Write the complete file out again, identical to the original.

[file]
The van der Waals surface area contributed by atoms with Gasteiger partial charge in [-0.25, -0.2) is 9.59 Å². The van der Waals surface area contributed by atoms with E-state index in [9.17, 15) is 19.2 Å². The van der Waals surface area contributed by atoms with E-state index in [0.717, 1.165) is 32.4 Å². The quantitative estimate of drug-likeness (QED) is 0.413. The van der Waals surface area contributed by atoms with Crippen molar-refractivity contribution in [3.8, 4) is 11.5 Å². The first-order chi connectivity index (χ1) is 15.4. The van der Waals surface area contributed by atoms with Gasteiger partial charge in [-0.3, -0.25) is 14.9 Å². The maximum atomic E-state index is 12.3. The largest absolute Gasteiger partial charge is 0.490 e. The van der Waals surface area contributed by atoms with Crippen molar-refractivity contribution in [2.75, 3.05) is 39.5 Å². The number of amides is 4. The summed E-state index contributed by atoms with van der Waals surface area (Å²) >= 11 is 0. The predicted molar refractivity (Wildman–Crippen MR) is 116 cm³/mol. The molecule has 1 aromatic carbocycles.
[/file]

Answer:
The van der Waals surface area contributed by atoms with Gasteiger partial charge in [-0.25, -0.2) is 9.59 Å². The van der Waals surface area contributed by atoms with E-state index in [9.17, 15) is 19.2 Å². The van der Waals surface area contributed by atoms with E-state index in [0.717, 1.165) is 32.4 Å². The quantitative estimate of drug-likeness (QED) is 0.413. The van der Waals surface area contributed by atoms with Crippen molar-refractivity contribution in [3.8, 4) is 11.5 Å². The first-order chi connectivity index (χ1) is 15.4. The van der Waals surface area contributed by atoms with Gasteiger partial charge in [-0.3, -0.25) is 14.9 Å². The maximum atomic E-state index is 12.3. The largest absolute Gasteiger partial charge is 0.490 e. The van der Waals surface area contributed by atoms with Crippen molar-refractivity contribution in [2.75, 3.05) is 39.5 Å². The number of amides is 4. The summed E-state index contributed by atoms with van der Waals surface area (Å²) >= 11 is 0. The predicted molar refractivity (Wildman–Crippen MR) is 116 cm³/mol. The molecule has 1 aromatic carbocycles.